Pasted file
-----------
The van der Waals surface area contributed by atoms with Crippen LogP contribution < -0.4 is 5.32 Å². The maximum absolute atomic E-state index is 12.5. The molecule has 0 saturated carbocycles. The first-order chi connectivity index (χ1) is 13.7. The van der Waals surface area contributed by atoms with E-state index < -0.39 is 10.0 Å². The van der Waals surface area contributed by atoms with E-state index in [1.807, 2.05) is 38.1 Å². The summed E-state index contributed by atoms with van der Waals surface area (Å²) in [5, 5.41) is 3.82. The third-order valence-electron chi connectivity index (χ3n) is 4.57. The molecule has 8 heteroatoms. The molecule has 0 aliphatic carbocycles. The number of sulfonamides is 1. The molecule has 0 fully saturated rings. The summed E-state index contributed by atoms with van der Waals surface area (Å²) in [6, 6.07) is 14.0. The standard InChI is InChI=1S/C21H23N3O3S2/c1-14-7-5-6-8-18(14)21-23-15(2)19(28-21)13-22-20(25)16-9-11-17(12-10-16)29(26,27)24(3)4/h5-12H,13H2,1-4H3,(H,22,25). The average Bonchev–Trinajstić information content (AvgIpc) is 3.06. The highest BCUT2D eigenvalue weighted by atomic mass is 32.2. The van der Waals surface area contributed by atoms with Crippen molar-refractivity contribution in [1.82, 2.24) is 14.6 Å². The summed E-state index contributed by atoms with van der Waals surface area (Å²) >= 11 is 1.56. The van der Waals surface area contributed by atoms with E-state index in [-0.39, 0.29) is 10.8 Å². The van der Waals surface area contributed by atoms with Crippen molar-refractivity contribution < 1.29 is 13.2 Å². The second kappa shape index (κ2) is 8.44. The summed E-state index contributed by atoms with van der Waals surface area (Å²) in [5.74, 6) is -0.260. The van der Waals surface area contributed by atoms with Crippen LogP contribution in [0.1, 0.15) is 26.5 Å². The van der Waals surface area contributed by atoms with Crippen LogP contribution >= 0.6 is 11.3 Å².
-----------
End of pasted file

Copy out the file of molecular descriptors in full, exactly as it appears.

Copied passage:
The van der Waals surface area contributed by atoms with Crippen LogP contribution < -0.4 is 5.32 Å². The maximum absolute atomic E-state index is 12.5. The molecule has 0 saturated carbocycles. The first-order chi connectivity index (χ1) is 13.7. The van der Waals surface area contributed by atoms with E-state index < -0.39 is 10.0 Å². The van der Waals surface area contributed by atoms with E-state index in [1.807, 2.05) is 38.1 Å². The summed E-state index contributed by atoms with van der Waals surface area (Å²) in [5, 5.41) is 3.82. The third-order valence-electron chi connectivity index (χ3n) is 4.57. The molecule has 8 heteroatoms. The molecule has 0 aliphatic carbocycles. The number of sulfonamides is 1. The molecule has 0 fully saturated rings. The summed E-state index contributed by atoms with van der Waals surface area (Å²) in [6, 6.07) is 14.0. The standard InChI is InChI=1S/C21H23N3O3S2/c1-14-7-5-6-8-18(14)21-23-15(2)19(28-21)13-22-20(25)16-9-11-17(12-10-16)29(26,27)24(3)4/h5-12H,13H2,1-4H3,(H,22,25). The average Bonchev–Trinajstić information content (AvgIpc) is 3.06. The highest BCUT2D eigenvalue weighted by atomic mass is 32.2. The van der Waals surface area contributed by atoms with Crippen molar-refractivity contribution in [1.82, 2.24) is 14.6 Å². The summed E-state index contributed by atoms with van der Waals surface area (Å²) >= 11 is 1.56. The van der Waals surface area contributed by atoms with E-state index in [-0.39, 0.29) is 10.8 Å². The van der Waals surface area contributed by atoms with Crippen molar-refractivity contribution < 1.29 is 13.2 Å². The second kappa shape index (κ2) is 8.44. The summed E-state index contributed by atoms with van der Waals surface area (Å²) in [5.74, 6) is -0.260. The van der Waals surface area contributed by atoms with Crippen LogP contribution in [0.1, 0.15) is 26.5 Å². The van der Waals surface area contributed by atoms with Crippen LogP contribution >= 0.6 is 11.3 Å².